The German ministerial permission: Reform incoming?!

Today the new coalition of the SPD, Greens and FDP, the so-called “traffic-light coalition”, published its coalition agreement. Rumours that the ministerial permission is to be abolished have not materialised. However, the new coalition plans to improve the right of third parties to appeal a ministerial permission and to potentially even involve the German parliament in the permission procedure. Time to look back on some of the most prominent past cases and to venture an outlook on the potential changes.

The ministerial permission in German competition law

The ministerial permission was introduced into German competition law at the same time as merger control rules were implemented. This was in 1973. Back at the time, there was some uncertainty about how the new merger control rules would play out in practice. For this reason, the ministerial permission was introduced as a political corrective (at the time Hans Friedrichs from the German liberal party FDP was Minister of Economic Affairs). Earlier drafts even provided for the Federal Cartel Office to only have the right of making a declaratory decision, with the final decision resting upon the Federal Minister of Economic Affairs. Thus, it is fair to say that the ministerial permission has always lain (and still lays) at the heart of the interplay between antitrust and politics.

Since its introduction, the ministerial permission faced criticism from various stakeholders. This might be one of the reasons that the Ministry of Economic Affairs has been cautious in using its power. Out of 23 applications submitted, only 10 received a ministerial permission. Some of the cases in which a permission was granted are well known, even outside the antitrust community:

  • The ministerial permission for the merger between E.on and Ruhrgas in 2002 really has it all: The Bundeskartellamt had prohibited the merger because it would lead to the strengthening of dominant positions in both gas and electricity markets. E.on and Ruhrgas applied for a ministerial permission. The Minister of Economic Affairs at the time, Werner Mueller, excused himself from the decision because he had worked for a predecessor company of E.on. State Secretary Alfred Tacke, who was supposed to decide instead of the Minister, stayed away from the legally required hearing and nevertheless granted the ministerial permission. The ministerial permission was inter alia justified by the fact that a new “global player” would emerge for the benefit of the German economy (yes, the Siemens/Alstom-discussion is not a new one). According to the permission, Ruhrgas not only had a strong financial partner in E.on, sales were also secured and Ruhrgas position in international competition was to be strengthened. A competitor then obtained an injunction to revoke the permission on the grounds of a formal error (Tacke not attending the hearing), other companies also joined the lawsuit. Before the final decision of the court in this case, however, E.on reached an agreement with the claimants, and they withdrew their complaint against the ministerial permission one hour before the court was to hand down its decision in the case.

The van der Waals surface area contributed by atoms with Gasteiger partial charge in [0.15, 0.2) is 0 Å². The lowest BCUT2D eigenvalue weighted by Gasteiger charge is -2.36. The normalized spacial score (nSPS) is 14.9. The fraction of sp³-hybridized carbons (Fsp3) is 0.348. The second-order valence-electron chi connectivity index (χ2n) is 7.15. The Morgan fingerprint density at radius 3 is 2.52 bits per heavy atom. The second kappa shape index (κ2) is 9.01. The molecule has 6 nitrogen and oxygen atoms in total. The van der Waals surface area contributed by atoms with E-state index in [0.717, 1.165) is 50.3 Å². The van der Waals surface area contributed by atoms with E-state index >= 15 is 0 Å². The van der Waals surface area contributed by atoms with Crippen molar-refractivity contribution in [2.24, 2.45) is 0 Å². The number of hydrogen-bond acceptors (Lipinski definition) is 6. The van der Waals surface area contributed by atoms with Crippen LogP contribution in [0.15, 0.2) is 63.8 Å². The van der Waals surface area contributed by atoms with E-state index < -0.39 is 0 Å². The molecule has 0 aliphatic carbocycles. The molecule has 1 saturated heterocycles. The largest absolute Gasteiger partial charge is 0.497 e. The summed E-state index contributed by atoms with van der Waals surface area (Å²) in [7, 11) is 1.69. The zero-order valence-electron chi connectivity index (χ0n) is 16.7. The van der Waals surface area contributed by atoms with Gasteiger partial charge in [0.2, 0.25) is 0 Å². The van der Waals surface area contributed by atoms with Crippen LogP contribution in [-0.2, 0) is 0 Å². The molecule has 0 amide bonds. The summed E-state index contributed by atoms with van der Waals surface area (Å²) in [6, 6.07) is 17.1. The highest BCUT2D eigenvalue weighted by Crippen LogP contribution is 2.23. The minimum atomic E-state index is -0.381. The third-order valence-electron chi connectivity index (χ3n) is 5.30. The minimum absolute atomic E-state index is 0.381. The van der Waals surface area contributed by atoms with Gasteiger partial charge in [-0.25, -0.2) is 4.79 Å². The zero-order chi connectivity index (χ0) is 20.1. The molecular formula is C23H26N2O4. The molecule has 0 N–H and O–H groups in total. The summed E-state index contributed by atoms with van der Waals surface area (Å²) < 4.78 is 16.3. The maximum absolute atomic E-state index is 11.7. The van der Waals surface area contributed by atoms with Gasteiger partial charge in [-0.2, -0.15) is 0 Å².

• No less spectacular is the case Edeka/Tengelmann. As discussed briefly in our earlier blogpost on election programmes, the Minister of Economic Affairs at the time, Sigmar Gabriel from the SPD, permitted the merger after the Bundeskartellamt had prohibited it. The permission was justified with the preservation of jobs as an overriding public interest reason. The permission was then – due to complaints from competitors – declared unlawful by the Higher Regional Court of Düsseldorf, inter alia, because Minister Gabriel met twice with the chief executives of Edeka and Tengelmann for discussions about the ministerial permission but had not put those conversations on record. As in E.on/Ruhrgas, Edeka and the complainants ultimately settled the case, and the claimants withdrew their complaints. After the decision of the Düsseldorf court and as reported in one of our earlier blogposts, the then governing coalition of CDU and SPD de facto abolished the possibility for third parties to challenge a ministerial permission in court after this decision. The new governing parties seem to have agreed to reverse these changes (see below).